The board of directors of Friends of Mount Sunapee submitted to Commissioner Sarah Stewart, Department of Natural and Cultural Resources, the following comments.
August 6, 2018
Re: Mount Sunapee State Park and the proposed ski area lease change
Dear Commissioner Stewart,
Friends of Mount Sunapee (FOMS), following over a century of preservation efforts for the mountain, advocates for the protection of Mount Sunapee State Park’s unique natural heritage for current and future generations. We seek protection of its large forest ecosystems including ancient forests within the Exemplary Natural Community Systems (ENCS). Furthermore, we advocate for the protection of the public values for which our park seeks to provide.
We are mindful of the first priority of the New Hampshire state park system, according to RSA 216-A:1: “To protect and preserve unusual scenic, scientific, historical, recreational, and natural areas in the state.” Furthermore, we believe that state management of the park, which includes the state-owned ski area and leasehold area, must be diligent, transparent, accountable, and further the public trust.
We welcome your willingness and that of Attorney General MacDonald to meet with us to work on concerns that we have brought to your attention regarding the ski area lease. As a point of reference, attached is a summary of FOMS positions, as of July 10, 2018, submitted to you before the July 25 meeting at Mount Sunapee State Park.
We offer these additional comments after attending DNCR’s July 25, 2018, “Mount Sunapee State Park Information Session.”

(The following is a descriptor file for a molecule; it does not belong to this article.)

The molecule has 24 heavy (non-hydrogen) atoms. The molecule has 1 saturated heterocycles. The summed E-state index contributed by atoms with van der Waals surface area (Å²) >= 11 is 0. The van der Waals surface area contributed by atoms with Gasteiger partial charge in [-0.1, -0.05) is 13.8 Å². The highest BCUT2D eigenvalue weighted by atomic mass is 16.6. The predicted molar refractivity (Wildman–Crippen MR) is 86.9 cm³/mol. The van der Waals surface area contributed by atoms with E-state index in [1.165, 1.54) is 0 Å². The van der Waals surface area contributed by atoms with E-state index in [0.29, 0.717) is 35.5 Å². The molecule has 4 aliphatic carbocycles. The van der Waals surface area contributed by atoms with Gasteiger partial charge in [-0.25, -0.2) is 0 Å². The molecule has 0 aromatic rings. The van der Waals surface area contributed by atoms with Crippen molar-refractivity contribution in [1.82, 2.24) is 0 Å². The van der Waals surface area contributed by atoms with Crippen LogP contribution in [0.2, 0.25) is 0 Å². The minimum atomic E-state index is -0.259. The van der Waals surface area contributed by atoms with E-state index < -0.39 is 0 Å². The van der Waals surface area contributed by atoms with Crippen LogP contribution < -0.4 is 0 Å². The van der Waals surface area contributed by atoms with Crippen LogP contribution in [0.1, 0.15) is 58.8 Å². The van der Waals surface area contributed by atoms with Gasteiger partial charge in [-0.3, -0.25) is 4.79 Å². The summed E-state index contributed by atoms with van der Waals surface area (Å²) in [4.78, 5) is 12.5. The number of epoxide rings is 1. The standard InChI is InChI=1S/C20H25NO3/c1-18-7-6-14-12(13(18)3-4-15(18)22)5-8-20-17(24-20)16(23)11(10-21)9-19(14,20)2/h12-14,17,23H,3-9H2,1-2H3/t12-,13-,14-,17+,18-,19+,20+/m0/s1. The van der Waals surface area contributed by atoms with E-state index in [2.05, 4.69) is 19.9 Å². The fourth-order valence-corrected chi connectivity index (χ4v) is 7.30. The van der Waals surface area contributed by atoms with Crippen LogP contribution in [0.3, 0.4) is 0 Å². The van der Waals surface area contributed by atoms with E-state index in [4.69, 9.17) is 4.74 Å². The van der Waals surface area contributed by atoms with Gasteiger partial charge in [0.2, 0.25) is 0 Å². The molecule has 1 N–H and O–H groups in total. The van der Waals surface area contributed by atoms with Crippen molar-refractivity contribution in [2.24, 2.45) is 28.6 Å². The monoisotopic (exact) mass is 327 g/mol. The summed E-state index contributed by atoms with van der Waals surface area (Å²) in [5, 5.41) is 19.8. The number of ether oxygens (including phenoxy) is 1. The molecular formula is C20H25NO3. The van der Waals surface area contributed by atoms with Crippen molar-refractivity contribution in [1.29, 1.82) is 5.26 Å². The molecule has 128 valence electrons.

Concerning the state’s role in the proposed transaction between the current leaseholder and operator and Vail Resorts, Attorney General MacDonald promised a robust and transparent process and ensured due diligence. Additionally, the Attorney General said that he would like to see this done by September 1 and no later than October 1.
It is incumbent upon the state to allow the review process to go forward unencumbered by the timeline of the pending sales agreement between the current leaseholder and operator and Vail Resorts. The state’s review process should be thorough, complete and publicly reviewable. The State must seize this opportunity to thoroughly review and decide complex matters free of inadequate time constraints, and which would not allow the needed transparency to ensure public trust in this process.
Concerning due diligence, we ask the State of New Hampshire to hold to account statements made by Vail Resort representative Patricia Campbell at the July 25 public information meeting and contrast that with publicly available information.
Regarding real estate development, Ms. Campbell stated: “Vail is getting out of real estate development business…, “that’s not why we’re here and not why we’re interested in Sunapee,” and “Don’t intend to develop real estate here at Mount Sunapee.”
Vail’s publicly stated strategy on VailResorts.com states the following: “Real estate is a critical part of our mission and core business. We ensure that our Company maximizes its profit from each and every real estate project.”
This vital process, whereby the State of New Hampshire asserts its authority to protect the resources of the citizens of New Hampshire at Mount Sunapee State Park, must continue and include:
An official, recorded, and timely “public hearing” where:
- The public is informed with sufficient detail about the proposed lease change so that the public can offer comments;
- The State details the scope of the proposed lease change before entering into agreements with the parties involved;